The cave was rediscovered in 1913 by a local group searching the bush for a lost child. In 1924 a party from the Australian Museum braved ‘‘ the perilous and strenuous climb’’ to the cave and marvelled at the stencils and artefacts they found.
Soon afterwards the local council set up a reserve to protect the cave but it didn’t deter vandals, and by 1935 the stencils were all but destroyed. In recent times the stencils have been restored and clear plastic sheeting placed in front of them, protecting but not obscuring this treasure.
Our brush with the past leaves us subdued but we have an appointment with the kangaroos at Euroka, another place steeped in history that has special significance for the Darug people. They used it as a camping ground (euroka translates as sun and warmth) and camping is still permitted here. The Darug chose well, for this is a beautiful place where majestic trees, including blue gum, forest red gum and roughbarked apple trees provide food and a haven for the abundant wildlife.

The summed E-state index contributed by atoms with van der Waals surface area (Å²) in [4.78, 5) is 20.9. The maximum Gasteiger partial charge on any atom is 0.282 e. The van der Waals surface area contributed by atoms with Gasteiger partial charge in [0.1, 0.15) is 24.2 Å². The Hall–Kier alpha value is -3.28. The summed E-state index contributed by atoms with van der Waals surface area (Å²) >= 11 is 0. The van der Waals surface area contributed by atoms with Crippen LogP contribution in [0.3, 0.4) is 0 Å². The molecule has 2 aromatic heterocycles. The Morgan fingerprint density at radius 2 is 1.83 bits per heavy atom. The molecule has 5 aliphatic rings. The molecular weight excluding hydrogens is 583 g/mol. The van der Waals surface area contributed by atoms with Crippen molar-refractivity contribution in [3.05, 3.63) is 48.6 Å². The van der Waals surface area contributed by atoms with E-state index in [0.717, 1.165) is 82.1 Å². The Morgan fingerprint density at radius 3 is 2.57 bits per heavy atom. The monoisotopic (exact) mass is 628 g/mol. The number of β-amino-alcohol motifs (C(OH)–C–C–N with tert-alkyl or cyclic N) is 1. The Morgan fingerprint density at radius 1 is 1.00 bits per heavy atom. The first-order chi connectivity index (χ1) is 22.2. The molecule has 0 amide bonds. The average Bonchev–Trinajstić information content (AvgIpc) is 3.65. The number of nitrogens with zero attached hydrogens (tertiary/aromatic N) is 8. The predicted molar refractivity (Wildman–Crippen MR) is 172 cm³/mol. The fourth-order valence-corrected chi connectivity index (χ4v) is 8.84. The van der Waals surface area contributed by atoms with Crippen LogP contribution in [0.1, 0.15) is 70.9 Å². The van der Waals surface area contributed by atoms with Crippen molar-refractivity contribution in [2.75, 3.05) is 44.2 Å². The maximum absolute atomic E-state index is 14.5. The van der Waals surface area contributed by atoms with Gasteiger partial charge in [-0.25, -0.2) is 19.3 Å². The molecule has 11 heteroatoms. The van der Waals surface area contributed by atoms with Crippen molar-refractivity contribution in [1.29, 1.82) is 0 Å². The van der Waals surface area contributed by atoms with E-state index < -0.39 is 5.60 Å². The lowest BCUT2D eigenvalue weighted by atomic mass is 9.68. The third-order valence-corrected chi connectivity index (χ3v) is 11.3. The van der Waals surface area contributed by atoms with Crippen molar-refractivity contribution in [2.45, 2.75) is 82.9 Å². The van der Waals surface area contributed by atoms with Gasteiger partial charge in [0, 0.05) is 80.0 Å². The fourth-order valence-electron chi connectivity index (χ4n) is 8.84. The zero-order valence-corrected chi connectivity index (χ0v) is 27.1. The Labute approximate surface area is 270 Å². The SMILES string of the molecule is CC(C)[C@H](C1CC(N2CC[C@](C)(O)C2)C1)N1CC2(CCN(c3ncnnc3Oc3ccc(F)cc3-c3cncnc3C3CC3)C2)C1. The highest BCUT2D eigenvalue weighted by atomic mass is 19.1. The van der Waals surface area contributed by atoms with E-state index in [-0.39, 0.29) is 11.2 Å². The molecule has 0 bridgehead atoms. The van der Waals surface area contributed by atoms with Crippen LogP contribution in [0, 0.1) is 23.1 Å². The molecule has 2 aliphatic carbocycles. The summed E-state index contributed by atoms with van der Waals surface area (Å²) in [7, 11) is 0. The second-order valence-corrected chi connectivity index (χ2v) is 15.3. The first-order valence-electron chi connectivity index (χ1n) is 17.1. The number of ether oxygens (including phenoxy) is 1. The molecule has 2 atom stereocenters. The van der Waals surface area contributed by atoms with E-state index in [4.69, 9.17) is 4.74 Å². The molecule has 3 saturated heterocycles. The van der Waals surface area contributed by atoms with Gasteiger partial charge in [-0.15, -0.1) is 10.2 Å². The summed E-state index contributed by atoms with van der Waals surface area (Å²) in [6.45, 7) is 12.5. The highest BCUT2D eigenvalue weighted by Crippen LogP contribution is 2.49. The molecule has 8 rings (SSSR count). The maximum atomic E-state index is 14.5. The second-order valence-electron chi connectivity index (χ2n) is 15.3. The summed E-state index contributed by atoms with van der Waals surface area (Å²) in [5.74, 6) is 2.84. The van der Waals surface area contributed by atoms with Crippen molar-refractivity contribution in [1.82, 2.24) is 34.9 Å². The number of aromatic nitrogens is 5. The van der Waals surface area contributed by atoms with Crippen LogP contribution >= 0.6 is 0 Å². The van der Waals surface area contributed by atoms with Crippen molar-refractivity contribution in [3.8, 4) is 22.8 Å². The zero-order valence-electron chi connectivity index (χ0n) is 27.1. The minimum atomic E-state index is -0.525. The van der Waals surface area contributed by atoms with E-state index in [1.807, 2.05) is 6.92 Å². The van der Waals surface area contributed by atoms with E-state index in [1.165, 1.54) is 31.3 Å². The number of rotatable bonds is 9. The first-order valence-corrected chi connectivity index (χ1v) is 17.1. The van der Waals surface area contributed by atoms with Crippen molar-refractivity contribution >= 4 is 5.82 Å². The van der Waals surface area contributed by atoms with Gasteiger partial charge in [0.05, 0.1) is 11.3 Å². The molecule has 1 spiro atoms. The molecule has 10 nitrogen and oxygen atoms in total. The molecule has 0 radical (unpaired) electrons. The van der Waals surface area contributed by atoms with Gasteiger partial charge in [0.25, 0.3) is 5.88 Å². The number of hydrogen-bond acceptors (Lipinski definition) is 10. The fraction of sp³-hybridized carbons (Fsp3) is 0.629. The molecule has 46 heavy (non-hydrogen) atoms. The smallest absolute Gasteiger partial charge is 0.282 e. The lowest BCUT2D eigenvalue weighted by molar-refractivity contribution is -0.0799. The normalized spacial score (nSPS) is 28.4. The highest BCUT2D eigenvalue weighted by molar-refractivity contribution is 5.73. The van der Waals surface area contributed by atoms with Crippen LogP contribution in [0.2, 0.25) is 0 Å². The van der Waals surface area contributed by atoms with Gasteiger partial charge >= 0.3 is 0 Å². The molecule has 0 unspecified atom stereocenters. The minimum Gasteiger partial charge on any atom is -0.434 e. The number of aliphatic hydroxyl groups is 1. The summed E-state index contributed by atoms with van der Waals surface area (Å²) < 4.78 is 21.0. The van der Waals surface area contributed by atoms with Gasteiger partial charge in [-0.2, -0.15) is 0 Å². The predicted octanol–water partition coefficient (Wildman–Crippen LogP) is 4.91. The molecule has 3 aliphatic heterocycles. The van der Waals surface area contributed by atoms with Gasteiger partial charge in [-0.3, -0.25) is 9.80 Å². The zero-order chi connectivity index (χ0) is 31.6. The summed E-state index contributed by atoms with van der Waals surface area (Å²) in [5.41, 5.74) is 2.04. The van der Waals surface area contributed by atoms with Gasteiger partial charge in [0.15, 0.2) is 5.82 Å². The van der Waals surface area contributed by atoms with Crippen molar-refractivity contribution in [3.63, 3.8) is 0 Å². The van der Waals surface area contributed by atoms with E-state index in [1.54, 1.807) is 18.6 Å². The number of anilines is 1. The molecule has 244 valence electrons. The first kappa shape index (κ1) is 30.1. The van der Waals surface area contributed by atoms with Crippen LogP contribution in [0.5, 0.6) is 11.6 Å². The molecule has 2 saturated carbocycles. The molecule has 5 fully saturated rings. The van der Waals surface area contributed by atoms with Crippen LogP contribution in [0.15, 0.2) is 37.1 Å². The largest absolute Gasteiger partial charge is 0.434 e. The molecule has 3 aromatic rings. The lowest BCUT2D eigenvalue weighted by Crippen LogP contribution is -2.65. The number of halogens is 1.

We tumble out of the car and gaze around. Our driver points, ‘‘ Look, there.’’ At first we see nothing in the sun-dappled grass but then we spot a small grey kangaroo, and another with a joey peering from its pouch. Here’s a group of young males circling each other warily, while a large buck kangaroo, tall as a man, stands at the edge of the group. The mob, perhaps 50 in all, lift their heads to stare at us, then return to their grazing, unafraid.
Sulphur-crested cockatoos clown about in the high treetops while on the ground galahs and corellas forage for seeds and insects. Kookaburras swoop on tiny lizards, bearing them away, still struggling, in their beaks, and a lace monitor, more than 1m long from snout to the tip of the tail, saunters past, then clumsily climbs a large tree from where it eyes us warily.
Apart from birdcalls and the munching of grass, the silence is profound.
The light is fading and we must return along the dirt road to the park entrance before the gates close at sunset. Not that Glenbrook would be such a bad place to be stranded for a day or two, giving us an opportunity to explore the many walking tracks, remote lookouts, even cycleways in this wilderness area — once known with good reason as the Blue Labyrinth — on Sydney’s doorstep. www.glenbrookbluemountains.com.au www.nationalparks.nsw.gov.au
Outback up close: Clockwise from main, Jellybean Pool; Lennox Bridge; hand stencils at Euroka; Glenbrook street; eastern grey kangaroo